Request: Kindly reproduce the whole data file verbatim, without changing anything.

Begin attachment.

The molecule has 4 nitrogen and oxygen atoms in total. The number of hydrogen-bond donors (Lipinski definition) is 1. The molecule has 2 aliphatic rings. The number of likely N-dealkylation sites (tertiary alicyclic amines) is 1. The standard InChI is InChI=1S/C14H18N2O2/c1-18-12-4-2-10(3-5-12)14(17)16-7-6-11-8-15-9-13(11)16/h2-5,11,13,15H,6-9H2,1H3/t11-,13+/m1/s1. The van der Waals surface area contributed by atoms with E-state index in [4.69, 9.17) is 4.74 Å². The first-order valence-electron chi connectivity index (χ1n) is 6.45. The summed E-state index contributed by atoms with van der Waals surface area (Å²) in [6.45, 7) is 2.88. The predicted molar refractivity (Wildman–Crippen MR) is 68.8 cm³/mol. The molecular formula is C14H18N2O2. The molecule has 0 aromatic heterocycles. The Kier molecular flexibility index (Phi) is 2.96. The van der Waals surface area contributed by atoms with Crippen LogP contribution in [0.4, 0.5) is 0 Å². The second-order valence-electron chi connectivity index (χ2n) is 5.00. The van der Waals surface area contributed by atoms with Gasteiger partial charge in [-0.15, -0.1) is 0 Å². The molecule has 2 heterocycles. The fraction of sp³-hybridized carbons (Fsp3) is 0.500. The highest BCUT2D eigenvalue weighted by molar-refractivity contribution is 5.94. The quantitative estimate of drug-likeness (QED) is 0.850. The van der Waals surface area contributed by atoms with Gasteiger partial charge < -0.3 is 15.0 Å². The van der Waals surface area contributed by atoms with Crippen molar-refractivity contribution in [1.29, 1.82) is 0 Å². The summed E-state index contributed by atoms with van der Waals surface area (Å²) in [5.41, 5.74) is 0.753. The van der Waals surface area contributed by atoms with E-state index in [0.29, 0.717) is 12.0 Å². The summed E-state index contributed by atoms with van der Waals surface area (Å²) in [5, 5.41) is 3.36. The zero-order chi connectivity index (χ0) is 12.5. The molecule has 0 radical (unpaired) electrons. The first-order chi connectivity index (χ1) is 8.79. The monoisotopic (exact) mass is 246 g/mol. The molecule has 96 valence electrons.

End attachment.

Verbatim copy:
The molecule has 4 nitrogen and oxygen atoms in total. The number of hydrogen-bond donors (Lipinski definition) is 1. The molecule has 2 aliphatic rings. The number of likely N-dealkylation sites (tertiary alicyclic amines) is 1. The standard InChI is InChI=1S/C14H18N2O2/c1-18-12-4-2-10(3-5-12)14(17)16-7-6-11-8-15-9-13(11)16/h2-5,11,13,15H,6-9H2,1H3/t11-,13+/m1/s1. The van der Waals surface area contributed by atoms with E-state index in [4.69, 9.17) is 4.74 Å². The first-order valence-electron chi connectivity index (χ1n) is 6.45. The summed E-state index contributed by atoms with van der Waals surface area (Å²) in [6.45, 7) is 2.88. The predicted molar refractivity (Wildman–Crippen MR) is 68.8 cm³/mol. The molecular formula is C14H18N2O2. The molecule has 0 aromatic heterocycles. The Kier molecular flexibility index (Phi) is 2.96. The van der Waals surface area contributed by atoms with Crippen LogP contribution in [0.4, 0.5) is 0 Å². The second-order valence-electron chi connectivity index (χ2n) is 5.00. The van der Waals surface area contributed by atoms with Gasteiger partial charge in [-0.15, -0.1) is 0 Å². The molecule has 2 heterocycles. The fraction of sp³-hybridized carbons (Fsp3) is 0.500. The highest BCUT2D eigenvalue weighted by molar-refractivity contribution is 5.94. The quantitative estimate of drug-likeness (QED) is 0.850. The van der Waals surface area contributed by atoms with Gasteiger partial charge < -0.3 is 15.0 Å². The van der Waals surface area contributed by atoms with Crippen molar-refractivity contribution in [1.29, 1.82) is 0 Å². The summed E-state index contributed by atoms with van der Waals surface area (Å²) in [5.41, 5.74) is 0.753. The van der Waals surface area contributed by atoms with E-state index in [0.29, 0.717) is 12.0 Å². The summed E-state index contributed by atoms with van der Waals surface area (Å²) in [5, 5.41) is 3.36. The zero-order chi connectivity index (χ0) is 12.5. The molecule has 0 radical (unpaired) electrons. The first-order chi connectivity index (χ1) is 8.79. The monoisotopic (exact) mass is 246 g/mol. The molecule has 96 valence electrons.